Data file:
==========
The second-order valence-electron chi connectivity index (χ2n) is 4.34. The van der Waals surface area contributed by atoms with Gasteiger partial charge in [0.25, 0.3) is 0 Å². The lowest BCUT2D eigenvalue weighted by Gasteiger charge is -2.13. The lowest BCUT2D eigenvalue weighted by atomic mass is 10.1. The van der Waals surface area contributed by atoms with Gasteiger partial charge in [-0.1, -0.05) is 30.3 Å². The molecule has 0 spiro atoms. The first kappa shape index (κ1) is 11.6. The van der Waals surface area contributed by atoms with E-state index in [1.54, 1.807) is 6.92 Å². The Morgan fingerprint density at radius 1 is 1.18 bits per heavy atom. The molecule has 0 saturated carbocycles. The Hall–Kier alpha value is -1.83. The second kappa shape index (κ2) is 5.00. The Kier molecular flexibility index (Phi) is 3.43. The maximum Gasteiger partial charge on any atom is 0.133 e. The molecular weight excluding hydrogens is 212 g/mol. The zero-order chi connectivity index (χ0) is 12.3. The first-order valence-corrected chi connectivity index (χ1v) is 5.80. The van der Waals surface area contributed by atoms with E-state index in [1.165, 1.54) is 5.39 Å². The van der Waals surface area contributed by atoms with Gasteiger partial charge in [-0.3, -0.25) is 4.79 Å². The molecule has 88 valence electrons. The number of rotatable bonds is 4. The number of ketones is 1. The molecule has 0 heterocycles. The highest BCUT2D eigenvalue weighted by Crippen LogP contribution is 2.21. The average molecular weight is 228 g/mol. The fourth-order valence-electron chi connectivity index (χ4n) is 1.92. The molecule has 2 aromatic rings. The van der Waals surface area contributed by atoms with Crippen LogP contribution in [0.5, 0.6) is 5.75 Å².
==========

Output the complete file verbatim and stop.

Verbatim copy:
The second-order valence-electron chi connectivity index (χ2n) is 4.34. The van der Waals surface area contributed by atoms with Gasteiger partial charge in [0.25, 0.3) is 0 Å². The lowest BCUT2D eigenvalue weighted by Gasteiger charge is -2.13. The lowest BCUT2D eigenvalue weighted by atomic mass is 10.1. The van der Waals surface area contributed by atoms with Gasteiger partial charge in [-0.1, -0.05) is 30.3 Å². The molecule has 0 spiro atoms. The first kappa shape index (κ1) is 11.6. The van der Waals surface area contributed by atoms with E-state index in [1.54, 1.807) is 6.92 Å². The Morgan fingerprint density at radius 1 is 1.18 bits per heavy atom. The molecule has 0 saturated carbocycles. The Hall–Kier alpha value is -1.83. The second kappa shape index (κ2) is 5.00. The Kier molecular flexibility index (Phi) is 3.43. The maximum Gasteiger partial charge on any atom is 0.133 e. The molecular weight excluding hydrogens is 212 g/mol. The zero-order chi connectivity index (χ0) is 12.3. The first-order valence-corrected chi connectivity index (χ1v) is 5.80. The van der Waals surface area contributed by atoms with E-state index in [1.165, 1.54) is 5.39 Å². The van der Waals surface area contributed by atoms with Gasteiger partial charge in [-0.3, -0.25) is 4.79 Å². The molecule has 88 valence electrons. The number of rotatable bonds is 4. The number of ketones is 1. The molecule has 0 heterocycles. The highest BCUT2D eigenvalue weighted by Crippen LogP contribution is 2.21. The average molecular weight is 228 g/mol. The fourth-order valence-electron chi connectivity index (χ4n) is 1.92. The molecule has 2 aromatic rings. The van der Waals surface area contributed by atoms with Crippen LogP contribution in [0.5, 0.6) is 5.75 Å².